Referring next to FIGS. 6 to 10, a second preferred embodiment of a rotary engine according to the present invention is generally indicated by reference numeral 110. In FIG. 6 to 10, primed reference numerals have been used to indicate similar parts to the embodiment shown in FIGS. 1 to 5. In rotary engine 110, the compression and expansion chambers are formed as portions of a single common cylindrical chamber inside housing 112. A double ended or double-lobed rotor 114 divides this chamber into a compression chamber portion 28' (see FIG. 8), and an expansion chamber portion 30'. A first, back-to-back reciprocating pair of seals 116, 118 is located between the inlet 18' and the outlet 20' of combustion chamber 14' (and also for combustion chamber 16'). A second, single reciprocating seal 120 is located between the intake and exhaust openings 36', 38'. Rotor 114 is mounted on a drive shaft 122. A gear or sprocket 124 mounted on shaft 122 drives gears or sprockets 84', 86' and thus valve members 32', 34'. In this embodiment, all three gears or sprockets 84', 86' and 124 are the same size, so that the rotor 114 and switching valves 32', 34' turn at the same speed or have a one-to-one gear ratio.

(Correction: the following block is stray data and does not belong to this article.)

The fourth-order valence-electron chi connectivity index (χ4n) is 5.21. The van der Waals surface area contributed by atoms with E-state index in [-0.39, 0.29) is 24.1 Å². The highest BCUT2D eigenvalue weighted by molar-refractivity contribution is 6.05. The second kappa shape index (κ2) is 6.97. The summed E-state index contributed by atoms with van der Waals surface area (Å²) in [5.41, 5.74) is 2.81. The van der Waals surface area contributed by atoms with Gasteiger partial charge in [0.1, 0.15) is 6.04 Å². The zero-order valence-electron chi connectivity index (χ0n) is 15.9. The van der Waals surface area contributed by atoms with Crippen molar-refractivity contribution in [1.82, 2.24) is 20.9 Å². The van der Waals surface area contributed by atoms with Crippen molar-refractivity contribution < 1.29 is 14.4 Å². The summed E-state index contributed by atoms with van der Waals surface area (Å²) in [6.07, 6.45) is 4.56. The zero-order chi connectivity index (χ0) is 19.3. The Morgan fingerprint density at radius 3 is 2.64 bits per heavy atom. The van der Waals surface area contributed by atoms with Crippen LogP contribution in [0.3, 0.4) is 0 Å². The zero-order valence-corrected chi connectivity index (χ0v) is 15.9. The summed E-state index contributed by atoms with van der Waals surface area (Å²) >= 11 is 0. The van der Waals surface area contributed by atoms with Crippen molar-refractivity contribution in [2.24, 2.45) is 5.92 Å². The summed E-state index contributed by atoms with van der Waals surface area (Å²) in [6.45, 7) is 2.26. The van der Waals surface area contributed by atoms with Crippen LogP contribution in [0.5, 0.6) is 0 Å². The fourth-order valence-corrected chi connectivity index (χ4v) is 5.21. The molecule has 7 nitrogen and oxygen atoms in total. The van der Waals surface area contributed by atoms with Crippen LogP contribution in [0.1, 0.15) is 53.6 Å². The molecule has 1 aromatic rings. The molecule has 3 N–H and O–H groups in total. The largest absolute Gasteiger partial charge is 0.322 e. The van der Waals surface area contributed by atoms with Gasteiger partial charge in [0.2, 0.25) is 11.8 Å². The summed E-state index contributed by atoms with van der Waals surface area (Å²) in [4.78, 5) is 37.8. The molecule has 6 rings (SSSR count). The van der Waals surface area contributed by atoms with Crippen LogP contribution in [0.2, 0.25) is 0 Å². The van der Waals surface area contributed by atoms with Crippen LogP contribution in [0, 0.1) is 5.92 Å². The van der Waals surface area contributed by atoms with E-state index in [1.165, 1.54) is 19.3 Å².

In operation, as rotor 114 rotates, the air/fuel mixture is drawn into intake opening 36'. As one of the lobes 126 of rotor 114 passes reciprocating seal 120 and intake opening 36', the air/fuel mixture is compressed and forced through valve member 32' to charge combustion chamber 14'. As rotor 114 reaches the top dead centre position as indicated in FIG. 9, both valve members 32' and 34' are closed and ignition occurs in combustion chamber 14'. As rotor 114 continues its rotation as indicated in FIG. 10, switching valve 34' then opens allowing the expanding gases in combustion chamber 14' to pass into expansion chamber 30' and drive rotor 114.
It will be appreciated that in both of the embodiments described above, as one of the combustion chambers is being charged or pressurized, combustion has already occurred in the other combustion chamber and the rotor is being driven by the expanding gases emerging therefrom. In other words, intake and charging of one combustion chamber is taking place simultaneously with the discharge or output of the other combustion chamber.